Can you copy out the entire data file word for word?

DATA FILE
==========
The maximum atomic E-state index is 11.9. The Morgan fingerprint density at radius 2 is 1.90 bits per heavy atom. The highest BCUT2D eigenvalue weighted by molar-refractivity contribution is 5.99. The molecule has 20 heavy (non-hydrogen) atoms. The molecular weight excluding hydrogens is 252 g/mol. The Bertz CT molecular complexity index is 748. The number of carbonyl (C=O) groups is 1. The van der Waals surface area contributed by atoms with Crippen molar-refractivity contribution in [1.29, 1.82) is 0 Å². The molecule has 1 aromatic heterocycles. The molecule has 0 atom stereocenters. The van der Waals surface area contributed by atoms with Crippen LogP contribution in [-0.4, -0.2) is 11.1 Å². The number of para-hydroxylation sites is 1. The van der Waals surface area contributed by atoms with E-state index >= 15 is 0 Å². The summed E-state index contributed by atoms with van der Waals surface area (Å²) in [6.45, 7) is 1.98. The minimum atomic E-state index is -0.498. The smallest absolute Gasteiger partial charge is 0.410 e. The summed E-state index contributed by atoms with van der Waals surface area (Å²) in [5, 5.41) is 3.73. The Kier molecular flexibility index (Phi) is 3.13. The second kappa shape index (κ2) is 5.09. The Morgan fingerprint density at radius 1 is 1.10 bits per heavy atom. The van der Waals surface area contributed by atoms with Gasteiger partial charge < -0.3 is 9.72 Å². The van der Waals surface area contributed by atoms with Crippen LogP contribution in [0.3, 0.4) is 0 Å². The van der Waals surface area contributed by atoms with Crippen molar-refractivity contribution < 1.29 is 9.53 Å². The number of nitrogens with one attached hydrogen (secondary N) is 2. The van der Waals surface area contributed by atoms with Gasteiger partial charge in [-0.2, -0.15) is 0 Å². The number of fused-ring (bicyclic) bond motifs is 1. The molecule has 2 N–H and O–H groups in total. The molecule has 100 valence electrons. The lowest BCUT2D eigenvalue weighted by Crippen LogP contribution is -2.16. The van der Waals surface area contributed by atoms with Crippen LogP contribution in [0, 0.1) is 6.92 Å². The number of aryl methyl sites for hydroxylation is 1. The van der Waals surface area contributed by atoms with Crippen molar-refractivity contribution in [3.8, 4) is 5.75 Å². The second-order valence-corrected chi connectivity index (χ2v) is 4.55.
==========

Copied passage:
The maximum atomic E-state index is 11.9. The Morgan fingerprint density at radius 2 is 1.90 bits per heavy atom. The highest BCUT2D eigenvalue weighted by molar-refractivity contribution is 5.99. The molecule has 20 heavy (non-hydrogen) atoms. The molecular weight excluding hydrogens is 252 g/mol. The Bertz CT molecular complexity index is 748. The number of carbonyl (C=O) groups is 1. The van der Waals surface area contributed by atoms with Crippen molar-refractivity contribution in [1.29, 1.82) is 0 Å². The molecule has 1 aromatic heterocycles. The molecule has 0 atom stereocenters. The van der Waals surface area contributed by atoms with Crippen LogP contribution in [-0.4, -0.2) is 11.1 Å². The number of para-hydroxylation sites is 1. The van der Waals surface area contributed by atoms with E-state index >= 15 is 0 Å². The summed E-state index contributed by atoms with van der Waals surface area (Å²) in [6.45, 7) is 1.98. The minimum atomic E-state index is -0.498. The smallest absolute Gasteiger partial charge is 0.410 e. The summed E-state index contributed by atoms with van der Waals surface area (Å²) in [5, 5.41) is 3.73. The Kier molecular flexibility index (Phi) is 3.13. The second kappa shape index (κ2) is 5.09. The Morgan fingerprint density at radius 1 is 1.10 bits per heavy atom. The van der Waals surface area contributed by atoms with Gasteiger partial charge < -0.3 is 9.72 Å². The van der Waals surface area contributed by atoms with Crippen LogP contribution in [0.3, 0.4) is 0 Å². The van der Waals surface area contributed by atoms with Crippen molar-refractivity contribution < 1.29 is 9.53 Å². The number of nitrogens with one attached hydrogen (secondary N) is 2. The van der Waals surface area contributed by atoms with Gasteiger partial charge in [-0.2, -0.15) is 0 Å². The number of fused-ring (bicyclic) bond motifs is 1. The molecule has 2 N–H and O–H groups in total. The molecule has 100 valence electrons. The lowest BCUT2D eigenvalue weighted by Crippen LogP contribution is -2.16. The van der Waals surface area contributed by atoms with Crippen LogP contribution in [0, 0.1) is 6.92 Å². The number of aryl methyl sites for hydroxylation is 1. The van der Waals surface area contributed by atoms with Crippen molar-refractivity contribution in [3.8, 4) is 5.75 Å². The second-order valence-corrected chi connectivity index (χ2v) is 4.55.